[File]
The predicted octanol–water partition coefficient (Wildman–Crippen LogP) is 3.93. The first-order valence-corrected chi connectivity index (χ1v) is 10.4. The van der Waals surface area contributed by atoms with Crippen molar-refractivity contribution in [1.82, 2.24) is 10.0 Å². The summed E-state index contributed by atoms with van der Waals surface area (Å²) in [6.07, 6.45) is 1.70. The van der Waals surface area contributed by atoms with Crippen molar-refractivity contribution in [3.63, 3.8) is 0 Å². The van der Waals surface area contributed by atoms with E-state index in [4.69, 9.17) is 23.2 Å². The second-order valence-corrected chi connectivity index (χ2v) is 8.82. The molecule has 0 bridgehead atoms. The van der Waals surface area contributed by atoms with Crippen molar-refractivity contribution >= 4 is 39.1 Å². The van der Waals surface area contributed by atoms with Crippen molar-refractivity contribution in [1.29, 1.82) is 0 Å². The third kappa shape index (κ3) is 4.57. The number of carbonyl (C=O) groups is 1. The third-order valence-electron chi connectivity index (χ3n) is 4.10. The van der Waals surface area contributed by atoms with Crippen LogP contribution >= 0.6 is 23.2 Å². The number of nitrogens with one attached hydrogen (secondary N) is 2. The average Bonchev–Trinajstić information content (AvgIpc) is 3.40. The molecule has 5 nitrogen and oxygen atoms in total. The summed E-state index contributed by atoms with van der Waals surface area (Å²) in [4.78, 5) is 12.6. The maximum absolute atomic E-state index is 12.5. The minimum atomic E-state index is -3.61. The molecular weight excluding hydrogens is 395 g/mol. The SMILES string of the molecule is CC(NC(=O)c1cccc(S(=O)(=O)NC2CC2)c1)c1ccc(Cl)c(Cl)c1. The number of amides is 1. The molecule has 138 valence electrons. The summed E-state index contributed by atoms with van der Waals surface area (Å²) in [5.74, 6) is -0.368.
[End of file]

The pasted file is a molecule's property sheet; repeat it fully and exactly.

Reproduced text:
The predicted octanol–water partition coefficient (Wildman–Crippen LogP) is 3.93. The first-order valence-corrected chi connectivity index (χ1v) is 10.4. The van der Waals surface area contributed by atoms with Crippen molar-refractivity contribution in [1.82, 2.24) is 10.0 Å². The summed E-state index contributed by atoms with van der Waals surface area (Å²) in [6.07, 6.45) is 1.70. The van der Waals surface area contributed by atoms with Crippen molar-refractivity contribution in [3.63, 3.8) is 0 Å². The van der Waals surface area contributed by atoms with E-state index in [4.69, 9.17) is 23.2 Å². The second-order valence-corrected chi connectivity index (χ2v) is 8.82. The molecule has 0 bridgehead atoms. The van der Waals surface area contributed by atoms with Crippen molar-refractivity contribution >= 4 is 39.1 Å². The van der Waals surface area contributed by atoms with Crippen molar-refractivity contribution in [1.29, 1.82) is 0 Å². The third kappa shape index (κ3) is 4.57. The number of carbonyl (C=O) groups is 1. The third-order valence-electron chi connectivity index (χ3n) is 4.10. The van der Waals surface area contributed by atoms with Crippen LogP contribution >= 0.6 is 23.2 Å². The number of nitrogens with one attached hydrogen (secondary N) is 2. The average Bonchev–Trinajstić information content (AvgIpc) is 3.40. The molecule has 5 nitrogen and oxygen atoms in total. The summed E-state index contributed by atoms with van der Waals surface area (Å²) in [4.78, 5) is 12.6. The maximum absolute atomic E-state index is 12.5. The minimum atomic E-state index is -3.61. The molecular weight excluding hydrogens is 395 g/mol. The SMILES string of the molecule is CC(NC(=O)c1cccc(S(=O)(=O)NC2CC2)c1)c1ccc(Cl)c(Cl)c1. The number of amides is 1. The molecule has 138 valence electrons. The summed E-state index contributed by atoms with van der Waals surface area (Å²) in [5.74, 6) is -0.368.